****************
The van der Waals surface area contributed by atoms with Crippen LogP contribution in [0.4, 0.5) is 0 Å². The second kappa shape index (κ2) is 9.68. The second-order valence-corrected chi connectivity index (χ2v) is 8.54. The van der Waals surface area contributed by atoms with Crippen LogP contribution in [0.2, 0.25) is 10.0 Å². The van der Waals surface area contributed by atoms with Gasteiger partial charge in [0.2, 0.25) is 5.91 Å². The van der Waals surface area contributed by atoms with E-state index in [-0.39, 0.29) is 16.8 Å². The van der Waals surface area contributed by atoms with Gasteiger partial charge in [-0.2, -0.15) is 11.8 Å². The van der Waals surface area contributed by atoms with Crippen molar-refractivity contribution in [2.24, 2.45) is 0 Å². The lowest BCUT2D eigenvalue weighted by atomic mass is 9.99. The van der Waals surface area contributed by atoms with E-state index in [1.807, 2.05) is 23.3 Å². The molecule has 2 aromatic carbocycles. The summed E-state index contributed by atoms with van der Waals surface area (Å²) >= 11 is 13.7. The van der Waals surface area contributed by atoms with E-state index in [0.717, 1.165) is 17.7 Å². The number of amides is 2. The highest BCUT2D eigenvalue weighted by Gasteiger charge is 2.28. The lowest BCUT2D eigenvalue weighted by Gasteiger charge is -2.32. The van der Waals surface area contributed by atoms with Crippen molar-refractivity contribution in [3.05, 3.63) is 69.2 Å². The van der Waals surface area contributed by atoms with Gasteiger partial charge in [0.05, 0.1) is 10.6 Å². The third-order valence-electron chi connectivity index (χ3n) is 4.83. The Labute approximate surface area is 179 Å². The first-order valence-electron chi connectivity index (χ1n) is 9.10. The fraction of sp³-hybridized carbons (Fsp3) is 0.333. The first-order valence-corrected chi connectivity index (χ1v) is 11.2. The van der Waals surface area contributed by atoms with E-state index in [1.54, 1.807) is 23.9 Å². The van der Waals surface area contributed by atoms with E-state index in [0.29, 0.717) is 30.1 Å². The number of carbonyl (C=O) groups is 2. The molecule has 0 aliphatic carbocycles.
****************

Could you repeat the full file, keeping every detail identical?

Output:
The van der Waals surface area contributed by atoms with Crippen LogP contribution in [0.4, 0.5) is 0 Å². The second kappa shape index (κ2) is 9.68. The second-order valence-corrected chi connectivity index (χ2v) is 8.54. The van der Waals surface area contributed by atoms with Crippen LogP contribution in [0.2, 0.25) is 10.0 Å². The van der Waals surface area contributed by atoms with Gasteiger partial charge in [0.2, 0.25) is 5.91 Å². The van der Waals surface area contributed by atoms with E-state index in [-0.39, 0.29) is 16.8 Å². The van der Waals surface area contributed by atoms with Gasteiger partial charge in [-0.2, -0.15) is 11.8 Å². The van der Waals surface area contributed by atoms with Crippen molar-refractivity contribution in [2.24, 2.45) is 0 Å². The lowest BCUT2D eigenvalue weighted by atomic mass is 9.99. The van der Waals surface area contributed by atoms with E-state index in [1.807, 2.05) is 23.3 Å². The molecule has 2 aromatic carbocycles. The summed E-state index contributed by atoms with van der Waals surface area (Å²) >= 11 is 13.7. The van der Waals surface area contributed by atoms with E-state index in [0.717, 1.165) is 17.7 Å². The number of amides is 2. The highest BCUT2D eigenvalue weighted by Gasteiger charge is 2.28. The lowest BCUT2D eigenvalue weighted by Gasteiger charge is -2.32. The van der Waals surface area contributed by atoms with Crippen molar-refractivity contribution in [3.05, 3.63) is 69.2 Å². The van der Waals surface area contributed by atoms with Gasteiger partial charge in [0.05, 0.1) is 10.6 Å². The third-order valence-electron chi connectivity index (χ3n) is 4.83. The Labute approximate surface area is 179 Å². The first-order valence-electron chi connectivity index (χ1n) is 9.10. The fraction of sp³-hybridized carbons (Fsp3) is 0.333. The first-order valence-corrected chi connectivity index (χ1v) is 11.2. The van der Waals surface area contributed by atoms with E-state index in [1.54, 1.807) is 23.9 Å². The van der Waals surface area contributed by atoms with E-state index in [0.29, 0.717) is 30.1 Å². The number of carbonyl (C=O) groups is 2. The molecule has 0 aliphatic carbocycles.